Everything is here this week… from going to schools in a war zone, review of the latest political scene in Iraq, must-see video blogs, stories of extreme bravery and extreme pathos, a $1,000 KFC meal, and if you read to the end, how gays cruise in Amman.
If you read no other blog post this week read these two:
My deepest condolences goes out to Sunshine whose uncle, “M”, was murdered on Wednesday for nothing more than a few papers. She writes:
uncle M's dream was to see his daughter graduation , she is determined to accomplish her dream and her father's dream , after the funeral , she stayed in my grandparents’ house to study , she couldn't concentrate in her house , her exams will start soon . I also heard about another relative , who was kidnapped but freed versus money.. Try to concentrate in such circumstances?! In addition to a hot weather with out electricity (46 C. ), Can you ?? the Iraqis are the bravest human being , we absolutely deserve Guinness World Records for tolerance and patience
But that is not all… Sunshine also had to endure walking through a virtual war zone to get to an exam at school:
“we walked , me and dad alone among the damaged stores and buildings, with police cars everywhere , on burned ground full of windows’ glass , shrapnel, what a good way to start your morning?!”
And tells of her friends experience after American soldiers raided her house and arrested all the men. She asks:
Can any teen in this world bear our life? Just going to school is a challenge, living each day is hard , specially when you lose the people you love. And feel afraid about the others .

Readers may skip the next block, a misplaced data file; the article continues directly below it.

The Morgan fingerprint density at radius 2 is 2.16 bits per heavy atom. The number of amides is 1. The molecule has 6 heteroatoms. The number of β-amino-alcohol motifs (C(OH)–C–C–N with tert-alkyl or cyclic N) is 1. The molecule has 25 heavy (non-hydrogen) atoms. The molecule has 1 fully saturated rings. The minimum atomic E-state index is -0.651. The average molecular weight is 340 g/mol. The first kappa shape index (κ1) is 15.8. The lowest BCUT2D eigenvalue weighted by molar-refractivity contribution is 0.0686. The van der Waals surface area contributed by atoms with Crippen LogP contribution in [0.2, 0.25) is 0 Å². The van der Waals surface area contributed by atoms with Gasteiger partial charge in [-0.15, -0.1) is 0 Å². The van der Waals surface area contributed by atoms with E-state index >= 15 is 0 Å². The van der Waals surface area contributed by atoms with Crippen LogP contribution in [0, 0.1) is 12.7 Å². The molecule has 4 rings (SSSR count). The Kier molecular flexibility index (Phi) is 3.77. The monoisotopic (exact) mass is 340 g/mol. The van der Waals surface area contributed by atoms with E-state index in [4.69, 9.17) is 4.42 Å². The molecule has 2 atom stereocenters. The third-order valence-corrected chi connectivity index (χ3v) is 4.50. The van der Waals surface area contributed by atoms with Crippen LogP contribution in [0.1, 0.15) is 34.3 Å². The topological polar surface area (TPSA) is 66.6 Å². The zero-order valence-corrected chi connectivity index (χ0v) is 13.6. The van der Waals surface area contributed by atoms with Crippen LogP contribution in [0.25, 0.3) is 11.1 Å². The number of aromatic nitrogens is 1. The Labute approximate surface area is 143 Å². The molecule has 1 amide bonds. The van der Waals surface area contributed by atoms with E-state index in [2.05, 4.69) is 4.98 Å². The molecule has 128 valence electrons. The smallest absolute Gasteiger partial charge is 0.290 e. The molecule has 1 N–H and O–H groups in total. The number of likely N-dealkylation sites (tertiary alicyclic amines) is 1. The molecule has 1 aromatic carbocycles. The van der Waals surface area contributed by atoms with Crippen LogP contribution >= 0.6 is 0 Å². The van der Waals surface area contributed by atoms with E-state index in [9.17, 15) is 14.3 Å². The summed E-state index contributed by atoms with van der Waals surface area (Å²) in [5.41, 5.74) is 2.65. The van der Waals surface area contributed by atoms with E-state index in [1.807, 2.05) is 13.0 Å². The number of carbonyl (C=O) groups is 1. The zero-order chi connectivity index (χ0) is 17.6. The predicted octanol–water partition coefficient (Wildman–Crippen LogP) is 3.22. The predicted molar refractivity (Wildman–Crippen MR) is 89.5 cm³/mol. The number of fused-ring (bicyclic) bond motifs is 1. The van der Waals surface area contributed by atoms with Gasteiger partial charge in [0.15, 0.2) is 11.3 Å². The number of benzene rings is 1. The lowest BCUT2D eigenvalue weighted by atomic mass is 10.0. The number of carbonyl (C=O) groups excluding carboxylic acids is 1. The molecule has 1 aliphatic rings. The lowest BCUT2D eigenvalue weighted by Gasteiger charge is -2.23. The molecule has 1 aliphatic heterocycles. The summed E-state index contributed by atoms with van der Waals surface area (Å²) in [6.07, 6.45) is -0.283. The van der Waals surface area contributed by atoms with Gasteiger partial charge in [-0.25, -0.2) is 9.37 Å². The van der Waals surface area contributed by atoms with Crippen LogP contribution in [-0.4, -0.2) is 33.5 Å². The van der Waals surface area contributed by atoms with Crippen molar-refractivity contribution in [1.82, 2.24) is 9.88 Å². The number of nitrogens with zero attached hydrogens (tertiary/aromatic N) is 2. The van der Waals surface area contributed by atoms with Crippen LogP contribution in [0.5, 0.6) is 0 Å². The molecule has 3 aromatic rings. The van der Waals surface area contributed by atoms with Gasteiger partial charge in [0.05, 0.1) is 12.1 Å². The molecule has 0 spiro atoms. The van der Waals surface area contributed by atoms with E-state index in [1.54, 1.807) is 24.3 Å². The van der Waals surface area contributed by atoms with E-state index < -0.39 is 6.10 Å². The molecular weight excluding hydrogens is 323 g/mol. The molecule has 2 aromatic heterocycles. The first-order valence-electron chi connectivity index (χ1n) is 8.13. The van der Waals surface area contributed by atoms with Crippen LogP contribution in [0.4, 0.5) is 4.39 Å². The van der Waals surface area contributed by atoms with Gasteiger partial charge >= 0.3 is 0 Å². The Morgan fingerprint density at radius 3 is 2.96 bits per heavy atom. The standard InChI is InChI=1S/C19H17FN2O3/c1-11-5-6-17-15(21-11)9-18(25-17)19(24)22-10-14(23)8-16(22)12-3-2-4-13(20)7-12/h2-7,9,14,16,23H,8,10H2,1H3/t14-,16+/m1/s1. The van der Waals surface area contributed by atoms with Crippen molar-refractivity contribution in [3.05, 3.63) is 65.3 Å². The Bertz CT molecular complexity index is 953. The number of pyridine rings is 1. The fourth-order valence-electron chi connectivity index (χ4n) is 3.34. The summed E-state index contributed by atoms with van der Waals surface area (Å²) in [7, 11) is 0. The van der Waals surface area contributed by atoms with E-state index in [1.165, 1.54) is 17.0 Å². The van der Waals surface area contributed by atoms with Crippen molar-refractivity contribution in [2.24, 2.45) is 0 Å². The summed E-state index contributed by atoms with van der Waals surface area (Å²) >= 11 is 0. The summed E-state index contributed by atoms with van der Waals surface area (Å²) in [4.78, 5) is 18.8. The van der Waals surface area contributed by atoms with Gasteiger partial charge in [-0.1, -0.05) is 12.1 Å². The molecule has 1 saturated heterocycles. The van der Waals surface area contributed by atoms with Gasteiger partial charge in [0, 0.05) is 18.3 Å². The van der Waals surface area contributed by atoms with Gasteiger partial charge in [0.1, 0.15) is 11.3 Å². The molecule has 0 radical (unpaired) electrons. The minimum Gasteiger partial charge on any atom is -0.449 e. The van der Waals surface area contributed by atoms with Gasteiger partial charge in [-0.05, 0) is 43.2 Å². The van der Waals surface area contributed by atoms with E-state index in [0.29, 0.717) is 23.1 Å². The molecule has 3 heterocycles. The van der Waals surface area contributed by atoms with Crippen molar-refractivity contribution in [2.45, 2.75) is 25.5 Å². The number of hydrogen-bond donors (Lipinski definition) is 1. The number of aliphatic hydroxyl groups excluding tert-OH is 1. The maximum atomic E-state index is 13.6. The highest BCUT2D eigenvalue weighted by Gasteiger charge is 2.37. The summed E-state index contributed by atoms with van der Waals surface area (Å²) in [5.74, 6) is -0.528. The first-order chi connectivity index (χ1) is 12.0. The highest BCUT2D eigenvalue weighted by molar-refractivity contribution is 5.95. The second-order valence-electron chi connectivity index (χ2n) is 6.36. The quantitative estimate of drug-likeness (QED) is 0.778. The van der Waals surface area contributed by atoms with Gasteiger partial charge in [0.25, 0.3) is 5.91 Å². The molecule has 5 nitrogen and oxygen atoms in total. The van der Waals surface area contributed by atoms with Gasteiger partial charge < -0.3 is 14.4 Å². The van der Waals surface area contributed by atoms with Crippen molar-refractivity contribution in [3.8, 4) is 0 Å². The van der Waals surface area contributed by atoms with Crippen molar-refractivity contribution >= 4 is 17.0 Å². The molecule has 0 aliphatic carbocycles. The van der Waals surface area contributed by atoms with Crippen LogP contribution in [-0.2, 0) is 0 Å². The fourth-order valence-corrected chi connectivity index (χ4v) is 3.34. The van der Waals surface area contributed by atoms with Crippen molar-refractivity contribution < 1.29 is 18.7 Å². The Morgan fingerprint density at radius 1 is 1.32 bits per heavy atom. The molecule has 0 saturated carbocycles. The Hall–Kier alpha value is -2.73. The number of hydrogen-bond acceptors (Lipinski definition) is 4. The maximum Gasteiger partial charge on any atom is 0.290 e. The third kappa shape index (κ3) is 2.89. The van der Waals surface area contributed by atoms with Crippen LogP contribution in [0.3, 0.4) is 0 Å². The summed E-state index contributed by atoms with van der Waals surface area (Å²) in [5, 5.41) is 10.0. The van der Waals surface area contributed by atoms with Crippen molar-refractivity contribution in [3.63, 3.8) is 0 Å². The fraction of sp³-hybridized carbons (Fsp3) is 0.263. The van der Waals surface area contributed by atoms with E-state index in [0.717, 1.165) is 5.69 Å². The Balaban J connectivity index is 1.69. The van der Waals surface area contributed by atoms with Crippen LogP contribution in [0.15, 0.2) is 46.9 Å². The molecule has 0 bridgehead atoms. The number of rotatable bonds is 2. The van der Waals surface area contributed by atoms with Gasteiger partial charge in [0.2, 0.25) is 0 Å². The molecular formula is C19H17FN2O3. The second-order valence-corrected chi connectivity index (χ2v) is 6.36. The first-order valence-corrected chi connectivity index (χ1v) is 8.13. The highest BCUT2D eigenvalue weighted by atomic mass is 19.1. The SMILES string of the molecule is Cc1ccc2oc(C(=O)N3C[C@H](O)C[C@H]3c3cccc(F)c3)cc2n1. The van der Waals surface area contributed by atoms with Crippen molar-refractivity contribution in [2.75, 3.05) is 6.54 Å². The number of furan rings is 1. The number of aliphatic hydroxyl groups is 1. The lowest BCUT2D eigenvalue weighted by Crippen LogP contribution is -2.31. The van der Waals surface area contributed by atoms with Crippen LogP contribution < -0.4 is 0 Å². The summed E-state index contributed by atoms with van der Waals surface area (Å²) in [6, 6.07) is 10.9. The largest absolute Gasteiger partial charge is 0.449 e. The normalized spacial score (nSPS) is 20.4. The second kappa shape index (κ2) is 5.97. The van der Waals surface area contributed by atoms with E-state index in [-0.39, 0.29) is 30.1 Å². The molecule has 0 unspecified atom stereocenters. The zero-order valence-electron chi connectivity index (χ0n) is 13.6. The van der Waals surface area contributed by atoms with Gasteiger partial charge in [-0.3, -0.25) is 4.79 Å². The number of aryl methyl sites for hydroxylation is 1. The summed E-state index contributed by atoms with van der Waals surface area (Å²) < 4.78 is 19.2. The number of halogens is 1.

Inspired by the story of Samantha Larson, the youngest person ever to climb to the top of Mt. Everest Marshmallow26 tells us the story of a brave Iraqi woman who dared to meet one of the kidnappers that bedevil the lives of ordinary families in Iraq and out wit him. Here is her story:
She is not armored with climbing mountains hobby, not with scuba dive or jumping professionally on the trampoline … She is a simple and more than simple house wife living by herself after losing her husband…
Her daughter's brother-in-law was threatened to leave his governorate job, his house, and leave the city for good, he was getting phone calls all day long on his cellphone, unknown people who kept calling him kept teasing him, threatening to kill him and his family, … they asked him to pay $100,000 as a ransom, he doesn't and will never be able to have that amount as long as he works as a governmental employee..